By enforcing its competition laws, the European Commission can genuinely lead the clean energy transition, says Sara Bell from Tempus Energy
After five years as EU competition commissioner, the Danish politician Margrethe Vestager has been named an Executive Vice-President of the European Commission, pending confirmation by the European Parliament in the coming weeks. She has a powerful brief, coordinating the EU executive’s digital and energy agendas while continuing to lead the competition brief. At first glance she appears well-suited. Throughout the European elections in spring 2019, she made much of her credentials as a tough competition commissioner and a modern eco-warrior.
As someone who runs a cleantech business, I certainly value competition in the service of environmentalism and welcome a pitch along these lines. I am also fully aware of the degree to which digitalisation is one of our best tools for transitioning beyond fossil fuels.
Sadly, Vestager’s words have not yet matched her actions. DG COMP, under her leadership, has been rubber-stamping long-term subsidy schemes in member states that provide a lifeline to fossil fuel generation while new, cleaner, technologies go unsupported. This means that subsidies are blocking market entry for innovative technologies, many of them on the demand side of the market. Bringing much needed change to the European energy industry is a momentous challenge. Subsidy schemes like capacity mechanisms should not be providing yet another obstacle to overcome in the fight to achieve a cleaner future.
My company, Tempus Energy, is one of those being blocked. We support renewable energy and reduce the need for fossil fuel power stations using demand flexibility, a sophisticated form of demand side response (DSR).
The good news is that Vestager and the whole of the new Commission, under the leadership of president Ursula von der Leyen, will inherit a powerful set of legislation under the Clean Energy for all Europeans package. The most important features of the high-tech, low carbon power networks envisioned by the directive and regulation on electricity market design are flexibility and DSR. Developing DSR is just as important as building low carbon generation as it allows more green energy to be used, while reducing the need for expensive fossil fuel power stations to be kept in reserve for energy spikes.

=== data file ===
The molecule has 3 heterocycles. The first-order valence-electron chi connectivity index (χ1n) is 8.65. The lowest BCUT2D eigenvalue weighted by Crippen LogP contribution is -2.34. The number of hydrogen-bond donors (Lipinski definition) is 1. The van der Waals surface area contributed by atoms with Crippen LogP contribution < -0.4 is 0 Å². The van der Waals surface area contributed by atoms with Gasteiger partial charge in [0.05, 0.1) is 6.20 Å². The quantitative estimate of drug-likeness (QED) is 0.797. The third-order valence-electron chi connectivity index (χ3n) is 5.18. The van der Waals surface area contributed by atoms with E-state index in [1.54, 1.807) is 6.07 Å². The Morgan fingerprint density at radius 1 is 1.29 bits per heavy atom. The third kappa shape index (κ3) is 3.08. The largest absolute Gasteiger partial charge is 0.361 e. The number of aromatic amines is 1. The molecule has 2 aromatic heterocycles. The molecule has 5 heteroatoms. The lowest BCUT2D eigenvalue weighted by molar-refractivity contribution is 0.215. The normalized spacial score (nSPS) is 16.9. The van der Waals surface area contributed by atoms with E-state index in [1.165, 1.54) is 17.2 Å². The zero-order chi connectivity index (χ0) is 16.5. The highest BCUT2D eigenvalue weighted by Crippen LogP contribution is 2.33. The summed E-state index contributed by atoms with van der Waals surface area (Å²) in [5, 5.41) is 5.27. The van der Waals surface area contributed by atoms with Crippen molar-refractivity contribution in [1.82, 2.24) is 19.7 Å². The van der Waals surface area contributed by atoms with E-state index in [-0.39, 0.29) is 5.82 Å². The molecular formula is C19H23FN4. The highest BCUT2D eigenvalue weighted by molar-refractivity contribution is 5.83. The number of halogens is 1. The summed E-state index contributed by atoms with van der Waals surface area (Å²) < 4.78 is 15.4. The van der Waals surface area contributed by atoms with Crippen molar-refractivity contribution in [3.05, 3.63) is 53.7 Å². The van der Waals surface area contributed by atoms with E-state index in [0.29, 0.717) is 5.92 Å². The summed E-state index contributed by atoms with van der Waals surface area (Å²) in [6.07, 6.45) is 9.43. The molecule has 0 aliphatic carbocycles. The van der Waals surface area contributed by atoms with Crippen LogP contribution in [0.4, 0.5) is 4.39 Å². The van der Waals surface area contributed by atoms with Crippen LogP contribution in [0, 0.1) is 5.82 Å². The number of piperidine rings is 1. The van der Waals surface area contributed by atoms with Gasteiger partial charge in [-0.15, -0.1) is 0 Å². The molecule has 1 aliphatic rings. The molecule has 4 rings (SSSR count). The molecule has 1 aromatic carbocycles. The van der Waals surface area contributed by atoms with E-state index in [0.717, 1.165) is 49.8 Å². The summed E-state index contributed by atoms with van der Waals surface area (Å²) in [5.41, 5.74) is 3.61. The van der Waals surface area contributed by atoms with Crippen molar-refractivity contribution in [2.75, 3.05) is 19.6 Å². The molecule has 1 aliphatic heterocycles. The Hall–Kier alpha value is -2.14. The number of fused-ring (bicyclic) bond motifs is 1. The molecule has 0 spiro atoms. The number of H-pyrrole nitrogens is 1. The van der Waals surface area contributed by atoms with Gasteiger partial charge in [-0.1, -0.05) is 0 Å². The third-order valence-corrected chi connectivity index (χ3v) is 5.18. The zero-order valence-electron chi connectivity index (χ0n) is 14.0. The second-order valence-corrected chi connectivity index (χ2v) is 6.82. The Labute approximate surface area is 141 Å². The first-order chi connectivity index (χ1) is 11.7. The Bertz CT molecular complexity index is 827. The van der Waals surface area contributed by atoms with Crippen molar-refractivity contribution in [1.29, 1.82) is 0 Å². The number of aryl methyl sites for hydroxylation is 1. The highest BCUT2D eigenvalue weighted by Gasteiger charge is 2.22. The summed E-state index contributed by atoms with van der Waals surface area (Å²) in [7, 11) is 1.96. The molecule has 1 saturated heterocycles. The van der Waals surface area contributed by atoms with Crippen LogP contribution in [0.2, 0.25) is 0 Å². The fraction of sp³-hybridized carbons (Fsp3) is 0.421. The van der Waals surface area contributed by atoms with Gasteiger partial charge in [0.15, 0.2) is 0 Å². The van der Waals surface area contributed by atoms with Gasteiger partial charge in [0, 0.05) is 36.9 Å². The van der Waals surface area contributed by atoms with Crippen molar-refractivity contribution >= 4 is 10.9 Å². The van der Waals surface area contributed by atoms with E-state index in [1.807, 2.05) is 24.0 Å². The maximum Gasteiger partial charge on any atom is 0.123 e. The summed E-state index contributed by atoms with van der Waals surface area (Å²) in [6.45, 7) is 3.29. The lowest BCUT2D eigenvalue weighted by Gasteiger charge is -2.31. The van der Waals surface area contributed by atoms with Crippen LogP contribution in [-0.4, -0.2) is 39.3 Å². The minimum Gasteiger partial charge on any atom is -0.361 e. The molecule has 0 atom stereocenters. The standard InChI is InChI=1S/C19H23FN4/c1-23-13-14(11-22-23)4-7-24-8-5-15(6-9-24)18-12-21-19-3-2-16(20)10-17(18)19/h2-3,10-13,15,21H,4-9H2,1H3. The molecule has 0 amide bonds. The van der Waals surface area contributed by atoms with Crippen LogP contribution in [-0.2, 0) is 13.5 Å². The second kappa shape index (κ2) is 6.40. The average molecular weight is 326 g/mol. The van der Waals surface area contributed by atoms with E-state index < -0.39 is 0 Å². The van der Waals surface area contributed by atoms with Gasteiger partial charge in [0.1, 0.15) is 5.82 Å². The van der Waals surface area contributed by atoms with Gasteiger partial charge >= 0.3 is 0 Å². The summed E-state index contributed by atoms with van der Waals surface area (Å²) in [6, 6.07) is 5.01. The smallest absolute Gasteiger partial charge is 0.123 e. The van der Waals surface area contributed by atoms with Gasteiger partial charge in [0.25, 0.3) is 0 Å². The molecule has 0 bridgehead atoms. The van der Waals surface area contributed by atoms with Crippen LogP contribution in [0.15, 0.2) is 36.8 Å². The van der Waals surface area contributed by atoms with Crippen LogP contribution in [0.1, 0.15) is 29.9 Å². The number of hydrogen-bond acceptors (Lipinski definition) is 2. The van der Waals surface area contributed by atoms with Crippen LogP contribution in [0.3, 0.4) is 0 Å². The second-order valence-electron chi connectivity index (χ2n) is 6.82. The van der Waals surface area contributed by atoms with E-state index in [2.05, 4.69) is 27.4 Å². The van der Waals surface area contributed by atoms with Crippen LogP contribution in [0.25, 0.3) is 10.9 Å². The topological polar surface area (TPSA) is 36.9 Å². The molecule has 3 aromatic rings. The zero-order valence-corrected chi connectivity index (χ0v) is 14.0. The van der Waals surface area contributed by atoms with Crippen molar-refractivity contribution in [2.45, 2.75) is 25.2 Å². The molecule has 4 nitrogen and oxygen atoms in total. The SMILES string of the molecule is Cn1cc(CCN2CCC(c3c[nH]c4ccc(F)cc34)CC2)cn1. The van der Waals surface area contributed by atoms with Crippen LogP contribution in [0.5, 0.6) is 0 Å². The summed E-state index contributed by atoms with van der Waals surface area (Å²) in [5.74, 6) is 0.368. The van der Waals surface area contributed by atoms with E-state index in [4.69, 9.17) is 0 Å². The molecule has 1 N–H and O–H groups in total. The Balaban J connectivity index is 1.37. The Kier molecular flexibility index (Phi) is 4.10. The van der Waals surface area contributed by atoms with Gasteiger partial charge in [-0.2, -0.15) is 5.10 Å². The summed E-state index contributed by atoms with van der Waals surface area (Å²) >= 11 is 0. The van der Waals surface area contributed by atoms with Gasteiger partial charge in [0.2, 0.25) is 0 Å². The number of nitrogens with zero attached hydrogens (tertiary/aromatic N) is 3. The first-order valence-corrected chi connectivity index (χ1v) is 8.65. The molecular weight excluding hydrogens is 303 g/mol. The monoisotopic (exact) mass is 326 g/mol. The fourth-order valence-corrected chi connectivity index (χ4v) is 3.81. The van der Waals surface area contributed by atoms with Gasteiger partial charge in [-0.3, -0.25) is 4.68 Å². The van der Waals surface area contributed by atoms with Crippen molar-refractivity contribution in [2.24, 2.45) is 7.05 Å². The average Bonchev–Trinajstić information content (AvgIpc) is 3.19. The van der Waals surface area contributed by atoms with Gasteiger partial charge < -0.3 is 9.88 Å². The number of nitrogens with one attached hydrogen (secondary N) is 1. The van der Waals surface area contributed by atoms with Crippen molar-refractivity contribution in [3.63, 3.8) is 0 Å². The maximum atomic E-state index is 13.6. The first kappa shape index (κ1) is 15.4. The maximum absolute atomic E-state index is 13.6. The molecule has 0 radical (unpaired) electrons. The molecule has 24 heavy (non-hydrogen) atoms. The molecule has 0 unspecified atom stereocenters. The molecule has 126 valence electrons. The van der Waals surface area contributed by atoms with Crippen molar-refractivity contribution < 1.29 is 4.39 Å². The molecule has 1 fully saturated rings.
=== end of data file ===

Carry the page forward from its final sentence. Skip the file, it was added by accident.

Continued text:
The Commission has created an opportunity for Europe to decarbonise at lowest cost to consumers, while creating a vibrant economy, supported by the Environmental Guidelines for State Aid, which prevent member states unfairly supporting existing, generally high-carbon, incumbents at the expense of new technologies and innovations. But if the policy is ignored it is pointless. DG COMP must apply the policy and enable consumers to participate fairly.
For this to happen, capacity markets need to be updated as follows:
The sight of new coal plants being constructed in Poland and Greece, paid for by citizens via complex capacity mechanisms they barely understand would be enough to rock this new Commission’s climate credibility from the start.
DG COMP under a newly promoted Vestager is an important player in the clean energy transition and needs to force member states to redesign their capacity markets so European consumers can reap the rewards through lower energy bills, cleaner air and future jobs growth.
In 2018, research published by Greenpeace showed the total costs of capacity mechanisms in the EU touch nearly €60 billion a year. But these schemes are not born equal. Our research reveals that in the UK the vast majority of these payments go to fossil fuel generation. And while nearly two-thirds of the contracts for fossil fuel generation in 2018 were for 15-year contracts, providers of demand response were blocked from bidding for long-term contracts.
This is obviously one of the reasons that DSR was hugely underrepresented in the UK capacity market. Battery storage also failed to win any substantial investment, despite being able to secure the grid in a much cleaner manner. When you consider these developments in the light of the UK’s and the EU’s 2030 climate and energy targets, the situation is little short of madness, which is why we were so disappointed to see DG COMP rubber-stamping the UK scheme without launching a formal investigation.
As the UK scheme is being widely replicated across the EU, Tempus had no choice but to challenge the Commission’s decision in the courts. We were encouraged when, on 15 November 2018, the General Court of the Court of Justice of the EU annulled the state aid approval for the UK capacity market, confirming our belief that the approval was unlawful because it broke the Commission’s own rules. We are also involved in a challenge to the Polish capacity market system, which very largely apes the UK’s flawed scheme.
The new EU electricity market rules have only recently been published in the Official Journal. They state clearly that capacity mechanisms should be instituted only as an absolute last resort. They should be fair and should not violate the principles on which the market is being redesigned. We are hopeful that this will lead to a revolution on the demand side of the market with energy consumers increasingly taking control of their own consumption, participating in short-term markets and avoiding overpaying for generation when they do not need it. We must always place consumers at the heart of the future energy system, precisely where they belong.
Von der Leyen says she wants a European Green Deal to become Europe’s hallmark. This can only happen if the Commission enforces its own competition laws properly. I am hopeful that this is a new start.
Sara Bell is Chief Executive of Tempus Energy. She tweets at@sarabelltempus
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